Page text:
Quote from GrnTea
Well, as I am fond of saying, anecdote is not the singular of data. I'll see your tales of mahvelous crusty old LPNs bailing the resident or the new RN out one dark and stormy night, and raise you a dozen truly horrifying anecdotes about situations that were mis-read and mishandled by LPNs whose ignorance of physiology, assessment, and intervention was truly breathtaking
What I learned of LPNs in my first year out of school from the ones I worked with was that they were completely task-oriented, felt empowered to be mean to patients whose demographics or diagnoses were distasteful to them, they were absolutely uninterested in learning anything new, and were unwilling to take any responsibility for their screw-ups because they weren't in charge and the RN was supposed to take care of problems. Fortunately for my professional development, after that first year I worked for 7 years in an all-RN environment, and the care was exemplary.
Some years later I had occasion to teach in an LPN-to-ADN program when my ADN program put one together with a large hospital that was phasing out LPNs. The hospital put a boatload of bucks into paying for sixteen LPNs to take this program at no cost to themselves, and was going to give them their years of seniority in their new RN positions to boot. We worked very hard to make this program a success; it was taught at a lower level than the generic students' program, and we offered extra time for tests, free tutoring, extra office hours, review sections... the hospital gave them extra days off for school and all... And what happened?
You never heard such ***** and moaning about how mean this was, how they didn't want to be RNs, they didn't want the responsibility, this was too much learning, if they wanted to be RNs they'd have done it in the first place, they hate this. So much for opportunity. Of the sixteen, only four or five made it halfway through, and I think only 2 passed NCLEX RN. The others lost their jobs because they were either too stupid to learn or couldn't be bothered to learn what they needed to kee them.
Generalities? Sure. But no less so than these other rainbows-and-unicorns "we're all on the same team so we're all of the same value." Horsepucky. If that's not you I'm glad to hear it, and I am aware that this is the LPN/LVN forum I'm posting on. But let's not be self-delusional, either.
You know, I've never been one of those LPN posters who says things like "LPNs bail RNs out all the time" or "LPNs work circles around RNs". Comments like that are just silly and defensive. Yes, there's been nights where I bailed out a RN who was oblivious to a resident spiraling down the drain. And there's been nights where I was in over my head and was grateful for the education and experience of a RN to go to.
I refuse to believe that you've only worked with ignorant LPNs.
If LPNs were strictly task oriented and ignorant, let me tell you, the LTC industry would literally collapse overnight. If I didn't know how to assess residents and intervene appropriately (and, yes
, independent interventions. Not just calling a RN or the doctor) there would be dozens of residents who wouldn't be alive right now.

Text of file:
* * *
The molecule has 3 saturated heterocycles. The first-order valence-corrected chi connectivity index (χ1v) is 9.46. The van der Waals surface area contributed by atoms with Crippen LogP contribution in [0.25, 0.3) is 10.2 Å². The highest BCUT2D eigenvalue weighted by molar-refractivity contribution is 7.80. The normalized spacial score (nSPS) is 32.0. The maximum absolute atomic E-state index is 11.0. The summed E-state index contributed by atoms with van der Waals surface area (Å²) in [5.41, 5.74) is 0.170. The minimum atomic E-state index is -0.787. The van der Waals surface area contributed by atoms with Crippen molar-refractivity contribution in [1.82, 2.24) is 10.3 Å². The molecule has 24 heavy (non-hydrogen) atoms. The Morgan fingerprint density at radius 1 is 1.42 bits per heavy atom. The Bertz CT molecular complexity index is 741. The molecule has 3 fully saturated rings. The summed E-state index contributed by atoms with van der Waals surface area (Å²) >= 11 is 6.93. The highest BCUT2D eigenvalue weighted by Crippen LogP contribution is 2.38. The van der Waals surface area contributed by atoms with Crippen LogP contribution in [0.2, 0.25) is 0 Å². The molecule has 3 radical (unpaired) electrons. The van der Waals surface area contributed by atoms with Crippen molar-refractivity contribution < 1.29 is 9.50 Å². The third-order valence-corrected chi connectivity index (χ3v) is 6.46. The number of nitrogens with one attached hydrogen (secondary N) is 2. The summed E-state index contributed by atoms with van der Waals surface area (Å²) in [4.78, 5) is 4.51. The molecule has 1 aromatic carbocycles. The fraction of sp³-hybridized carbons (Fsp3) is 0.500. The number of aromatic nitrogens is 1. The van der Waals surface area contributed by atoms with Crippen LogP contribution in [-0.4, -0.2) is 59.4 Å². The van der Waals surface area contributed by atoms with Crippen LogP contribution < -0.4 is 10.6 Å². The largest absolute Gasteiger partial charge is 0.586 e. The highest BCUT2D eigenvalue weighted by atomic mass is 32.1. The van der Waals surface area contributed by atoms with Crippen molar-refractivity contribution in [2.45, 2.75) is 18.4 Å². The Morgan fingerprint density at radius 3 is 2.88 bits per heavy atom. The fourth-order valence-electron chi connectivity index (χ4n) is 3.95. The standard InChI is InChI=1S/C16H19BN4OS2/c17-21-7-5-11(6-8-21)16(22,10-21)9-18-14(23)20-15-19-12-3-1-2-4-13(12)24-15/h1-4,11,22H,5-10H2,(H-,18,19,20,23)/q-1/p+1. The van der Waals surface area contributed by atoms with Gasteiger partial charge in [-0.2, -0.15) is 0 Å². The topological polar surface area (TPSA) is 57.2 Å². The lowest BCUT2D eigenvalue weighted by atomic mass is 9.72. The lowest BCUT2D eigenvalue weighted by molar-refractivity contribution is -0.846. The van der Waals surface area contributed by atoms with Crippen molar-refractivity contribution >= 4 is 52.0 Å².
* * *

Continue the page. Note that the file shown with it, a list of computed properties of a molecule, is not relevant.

Your experiences with LPNs reveal that you don't work with LPNs in the environment that the vast majority of us operate. We can't just pass the buck to the RN when we screw up because there ARENT any RNs most of the time on 2nd and 3rd shift in LTC land. You can say "LPNs work in a dependent role under the supervision of a RN" until you're blue, but it's utterly meaningless in an environment where a LPN is the only licensed person present.
Would it be "better" if all the LPNs in LTC were replaced with RNs? Well, yes, I suppose so. RNs have more education, and a unit where every last floor nurse was a RN would be a best case scenario. It would also be "best" if you replaced the CNAs with LPNs. And if the mid level practitioners were replaced with MDs. And why not make housekeeping have a healthcare license so that they're educated in aseptic cleaning practice?
The reality is, you'll never find enough RNs willing to staff all the nursing homes, and EVEN IF YOU COULD, it wouldn't be economically viable.
I know for an indisputable fact that my licensure and education is sufficiently suited to my position and responsibilities.
GRN Tea, I'm often at a loss as to what exactly you want
for the world of nursing.
If you want all licensed nurses to have the highest possible education, you'll price us right away from the bedside, leaving a vacuum that will only be filled by UAP. LPNs exist because there is a clear and obvious role for us. Ditto for ADN RNs.
In another thread you took me to task for saying we (in LTC) should keep giving soap and water showers. And that it was irresponsible for me to say it's okay to give scheduled, set, doses of novolog to stable diabetics as opposed to sliding scales with carb counting.
This is these people's HOME. It's fine to give them a shower with regular shampoo and soap. And to treat stable diabetics with insulin regimens similar to what a doctor would prescribe a person in their home. It doesn't make one a bad or lazy nurse to think this. What a horrible life a LTC resident would have if we treated them like they were on a med surg floor.
The stubbornness and lack of flexibility puzzles me.